The impact of Asia on the changing global energy map

Windmills in India, which began liberalising its energy sector two decades ago.

As demand shifts eastward, IEA advises countries in region on key reforms

14 January 2013

Asia is a major focus of IEA activity amid the vast international reordering of energy supply and demand patterns. The region is at the centre of the changes that will alter the global map of energy trade over the next five years, particularly as Asia’s economic surge alters regional gas and power sectors.

To adapt securely and sustainably, as IEA Executive Director Maria van der Hoeven explained during a visit to Singapore this autumn, Asia must pursue further reforms to liberalise its markets and mobilise capital for sufficient investment. “That is why the IEA is stepping up cooperation with IEA partner countries in Asia,” she told the Singapore International Energy Week forum in October.

Demand is shifting to the East while production is rising in the West. Increasing output of oil and gas in the Americas from the use of unconventional methods is freeing up supply for Asia, where rising demand comes not just from economic growth but also from increased refining in the region. But the shift in trade also highlights potential problems for Asia, particularly in terms of distribution and pricing.  

Japan and the Republic of Korea are already IEA members, and the Agency works with other Asian countries in a variety of manners. China, India and the Association of Southeast Asian Nations (ASEAN) have participated in IEA Emergency Response Exercises in Paris, which simulate global oil/gas supply disruptions as well as Agency-organised responses to crises, including the use of strategic reserves. It tailored similar exercises for India and Thailand at those countries’ requests, as well as one for the ASEAN region. Furthermore, the IEA is examining in detail which technologies the ASEAN power sector can adopt to meet projected demand.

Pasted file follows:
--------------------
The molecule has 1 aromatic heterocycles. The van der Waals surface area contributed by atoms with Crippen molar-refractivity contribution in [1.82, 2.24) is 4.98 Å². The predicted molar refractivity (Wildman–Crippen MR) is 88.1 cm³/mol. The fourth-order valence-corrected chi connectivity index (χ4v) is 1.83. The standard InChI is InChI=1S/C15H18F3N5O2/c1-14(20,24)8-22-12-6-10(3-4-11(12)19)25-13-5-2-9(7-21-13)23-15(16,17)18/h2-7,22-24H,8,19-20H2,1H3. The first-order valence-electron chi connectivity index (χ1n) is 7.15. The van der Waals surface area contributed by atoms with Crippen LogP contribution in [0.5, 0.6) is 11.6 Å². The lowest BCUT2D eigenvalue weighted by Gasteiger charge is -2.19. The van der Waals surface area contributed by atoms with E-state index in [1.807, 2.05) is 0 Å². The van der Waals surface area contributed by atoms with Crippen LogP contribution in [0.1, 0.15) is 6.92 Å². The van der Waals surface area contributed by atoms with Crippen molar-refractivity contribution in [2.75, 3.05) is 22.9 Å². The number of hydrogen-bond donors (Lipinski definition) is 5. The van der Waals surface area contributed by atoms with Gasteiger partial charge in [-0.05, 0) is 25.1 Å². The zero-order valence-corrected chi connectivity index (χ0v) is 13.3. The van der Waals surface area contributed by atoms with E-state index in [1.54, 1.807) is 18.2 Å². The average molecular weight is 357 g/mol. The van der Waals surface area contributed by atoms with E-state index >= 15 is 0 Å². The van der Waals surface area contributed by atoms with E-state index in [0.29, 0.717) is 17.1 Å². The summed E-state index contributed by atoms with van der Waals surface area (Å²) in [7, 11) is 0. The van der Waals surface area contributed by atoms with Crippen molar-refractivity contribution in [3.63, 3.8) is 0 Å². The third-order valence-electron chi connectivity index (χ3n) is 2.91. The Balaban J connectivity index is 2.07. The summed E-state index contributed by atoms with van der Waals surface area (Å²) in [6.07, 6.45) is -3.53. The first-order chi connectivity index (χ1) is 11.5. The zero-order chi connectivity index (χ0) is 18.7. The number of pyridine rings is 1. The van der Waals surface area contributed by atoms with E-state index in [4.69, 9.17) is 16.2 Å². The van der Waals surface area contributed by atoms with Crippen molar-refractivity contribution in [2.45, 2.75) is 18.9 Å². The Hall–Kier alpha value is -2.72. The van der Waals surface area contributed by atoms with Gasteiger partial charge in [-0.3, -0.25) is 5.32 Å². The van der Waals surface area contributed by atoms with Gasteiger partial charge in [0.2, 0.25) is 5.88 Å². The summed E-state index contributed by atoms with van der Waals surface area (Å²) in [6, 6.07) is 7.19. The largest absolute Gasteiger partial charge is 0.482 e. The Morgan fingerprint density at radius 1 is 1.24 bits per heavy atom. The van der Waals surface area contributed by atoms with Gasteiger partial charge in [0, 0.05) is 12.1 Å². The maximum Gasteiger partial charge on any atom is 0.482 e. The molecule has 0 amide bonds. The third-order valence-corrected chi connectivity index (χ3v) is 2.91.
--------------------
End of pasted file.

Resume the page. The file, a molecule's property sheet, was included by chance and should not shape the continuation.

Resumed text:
“Co-operation with the private sector, among regional actors and stakeholders, and globally between emerging economies and developed ones will all be necessary to sustainably meet rising energy demand and provide supply security,” Ms. van der Hoeven said.

India: an energy market in transition

India is pursuing a two-decade-old liberalisation of its energy sector. It will benefit from a well-functioning energy sector based on market principles that can allow the country to keep up with its strongly growing economy and to ensure the provision of modern energy to all Indians.

The positive impact of energy sector reform is seen, among others, in the fact that India is already a major exporter of refined products in Asia and has one of the most modern refining complexes installed, putting it in very close competition with Singapore.  Under the National Action Plan on Climate Change, India is implementing the National Mission for Enhanced Energy Efficiency, whose flagship program is Perform, Achieve and Trade. That system is intended to create a market-based mechanism to facilitate energy efficiency improvements in large energy-intensive industries through trading of certified energy savings.